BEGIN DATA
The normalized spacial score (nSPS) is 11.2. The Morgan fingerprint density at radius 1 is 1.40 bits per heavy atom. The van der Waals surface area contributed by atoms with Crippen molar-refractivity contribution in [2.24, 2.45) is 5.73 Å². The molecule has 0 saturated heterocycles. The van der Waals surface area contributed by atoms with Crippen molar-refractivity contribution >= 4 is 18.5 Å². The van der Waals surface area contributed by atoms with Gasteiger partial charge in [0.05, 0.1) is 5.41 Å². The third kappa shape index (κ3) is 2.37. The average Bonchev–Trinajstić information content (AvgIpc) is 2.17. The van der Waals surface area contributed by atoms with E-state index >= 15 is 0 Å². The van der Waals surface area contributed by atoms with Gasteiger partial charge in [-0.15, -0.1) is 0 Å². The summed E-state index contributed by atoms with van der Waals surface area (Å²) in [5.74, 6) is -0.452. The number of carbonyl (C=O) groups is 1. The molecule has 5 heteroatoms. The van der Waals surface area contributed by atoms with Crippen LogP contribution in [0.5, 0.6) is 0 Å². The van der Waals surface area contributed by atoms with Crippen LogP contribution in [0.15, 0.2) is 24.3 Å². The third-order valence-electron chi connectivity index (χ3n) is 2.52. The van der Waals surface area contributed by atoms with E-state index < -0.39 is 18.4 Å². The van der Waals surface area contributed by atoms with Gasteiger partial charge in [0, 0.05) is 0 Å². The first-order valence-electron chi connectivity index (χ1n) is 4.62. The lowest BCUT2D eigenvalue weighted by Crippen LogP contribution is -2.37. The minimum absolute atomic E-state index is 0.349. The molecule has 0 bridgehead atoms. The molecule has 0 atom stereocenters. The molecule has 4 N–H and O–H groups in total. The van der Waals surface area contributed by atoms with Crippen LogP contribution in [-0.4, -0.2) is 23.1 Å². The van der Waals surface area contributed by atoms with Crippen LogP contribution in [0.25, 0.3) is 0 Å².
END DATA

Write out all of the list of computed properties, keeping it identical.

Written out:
The normalized spacial score (nSPS) is 11.2. The Morgan fingerprint density at radius 1 is 1.40 bits per heavy atom. The van der Waals surface area contributed by atoms with Crippen molar-refractivity contribution in [2.24, 2.45) is 5.73 Å². The molecule has 0 saturated heterocycles. The van der Waals surface area contributed by atoms with Crippen molar-refractivity contribution >= 4 is 18.5 Å². The van der Waals surface area contributed by atoms with Gasteiger partial charge in [0.05, 0.1) is 5.41 Å². The third kappa shape index (κ3) is 2.37. The average Bonchev–Trinajstić information content (AvgIpc) is 2.17. The van der Waals surface area contributed by atoms with E-state index >= 15 is 0 Å². The van der Waals surface area contributed by atoms with Gasteiger partial charge in [-0.15, -0.1) is 0 Å². The summed E-state index contributed by atoms with van der Waals surface area (Å²) in [5.74, 6) is -0.452. The number of carbonyl (C=O) groups is 1. The molecule has 5 heteroatoms. The van der Waals surface area contributed by atoms with Crippen LogP contribution in [0.5, 0.6) is 0 Å². The van der Waals surface area contributed by atoms with Crippen LogP contribution in [0.15, 0.2) is 24.3 Å². The third-order valence-electron chi connectivity index (χ3n) is 2.52. The van der Waals surface area contributed by atoms with E-state index < -0.39 is 18.4 Å². The van der Waals surface area contributed by atoms with Gasteiger partial charge in [0, 0.05) is 0 Å². The first-order valence-electron chi connectivity index (χ1n) is 4.62. The lowest BCUT2D eigenvalue weighted by Crippen LogP contribution is -2.37. The minimum absolute atomic E-state index is 0.349. The molecule has 0 bridgehead atoms. The molecule has 0 atom stereocenters. The molecule has 4 N–H and O–H groups in total. The van der Waals surface area contributed by atoms with Crippen LogP contribution in [-0.4, -0.2) is 23.1 Å². The van der Waals surface area contributed by atoms with Crippen LogP contribution in [0.25, 0.3) is 0 Å².